Dishwashing and Urbana?

It was one of those times every college kid dreams of: those four plus weeks when the papers are done, textbooks are forgotten, and the biggest thing you have to worry about is what to buy your family for Christmas.

After a busy first semester at Eastern Michigan University, Carrie was relishing her winter break back in 2012. She’d taken the chance to make a little extra money babysitting and had just gotten the kids settled down for the night.

Returning to the kitchen, Carrie sighed and rolled up her sleeves before starting in on the mountain of dirty dishes overflowing in the sink.

“Carrie, I want you to go to Urbana.”

Carrie nearly dropped the plate she was holding. She turned around, looked over the counter. No one was there. But still she’d heard those words even though she didn’t know what an Urbana was. She waited a second to hear if there would be more of a message. Nothing.

Carrie looked over her shoulder again, half-expecting someone to pop out of nowhere. After half a minute, there was still nothing, just the sound of water splashing into the sink. She returned to scraping away dinner’s leftovers, feeling a little unsettled.

After what seemed like forever, the dishes were done, and Carrie grabbed her laptop, logging on to Facebook. She scrolled through a couple posts, watched some random videos, and then came across something that sent chills down her spine.

It was a video about Urbana.

“Carrie, I want you to go to Urbana,” the words echoed through her mind again. She clicked on the link without even thinking.

Music began to play as pictures of thousands of students lifting their hands in worship flashed across the screen followed by speaker after speaker—some powerful, shouting with others more quiet, thoughtful—all talking about serving God as missionaries and responding to his call.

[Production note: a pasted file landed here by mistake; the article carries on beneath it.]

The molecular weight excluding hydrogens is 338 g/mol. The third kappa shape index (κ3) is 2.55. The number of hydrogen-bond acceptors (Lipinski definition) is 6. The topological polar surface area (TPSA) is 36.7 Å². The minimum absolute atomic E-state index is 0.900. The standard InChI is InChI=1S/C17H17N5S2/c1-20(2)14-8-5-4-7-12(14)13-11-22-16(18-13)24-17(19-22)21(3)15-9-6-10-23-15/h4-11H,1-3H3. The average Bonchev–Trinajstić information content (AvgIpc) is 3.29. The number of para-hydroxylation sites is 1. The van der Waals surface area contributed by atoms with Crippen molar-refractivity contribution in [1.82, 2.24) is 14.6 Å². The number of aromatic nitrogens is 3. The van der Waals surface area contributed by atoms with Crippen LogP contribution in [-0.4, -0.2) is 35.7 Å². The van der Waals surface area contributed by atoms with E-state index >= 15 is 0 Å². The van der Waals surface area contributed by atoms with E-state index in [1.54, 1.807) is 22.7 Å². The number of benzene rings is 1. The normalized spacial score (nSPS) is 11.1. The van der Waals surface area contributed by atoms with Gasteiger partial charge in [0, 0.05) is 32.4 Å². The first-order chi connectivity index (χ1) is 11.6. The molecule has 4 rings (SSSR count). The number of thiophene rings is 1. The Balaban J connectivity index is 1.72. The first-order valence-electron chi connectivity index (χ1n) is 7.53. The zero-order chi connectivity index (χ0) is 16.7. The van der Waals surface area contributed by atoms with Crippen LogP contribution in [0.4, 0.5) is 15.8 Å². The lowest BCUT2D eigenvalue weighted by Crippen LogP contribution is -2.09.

Carrie felt goosebumps prickling her skin and the tears welling up in her eyes. She had more questions than answers at this point, but she knew one thing for sure. She was supposed to go to Urbana.

Then the end of the video brought a cold dose of reality. Urbana 12 was happening at the end of December, and it was way past the deadline to register.

Forcing back a wave of panic, Carrie began to pray, “Father, if this is what you want for me, you have to provide because Urbana is in like two weeks, and I have zero dollars to make that happen on my own.”

The next couple days saw Carrie getting in touch with her campus staff minister to learn more about Urbana and to see what it would take for her to go. Settling back into work mode, she set up a PayPal account and wrote up an email to all her friends and family, explaining how she felt called to go to Urbana and that she needed to raise close to $500.

With shaky hands, she hit the “send” button and then waited, feeling helpless. As she sat there, memories started returning. She remembered being a young girl, hearing the awful news that one of her parents had lost a job, wondering how everything was going to work out, feeling helpless just like now.

Carrie did her best not to check her account every five minutes, waiting to see if someone had given yet. Little by little, money started trickling in, and with it her excitement about going to St. Louis began to grow.

After three days, she stared down at the screen in shock. She had the money. She was going to Urbana.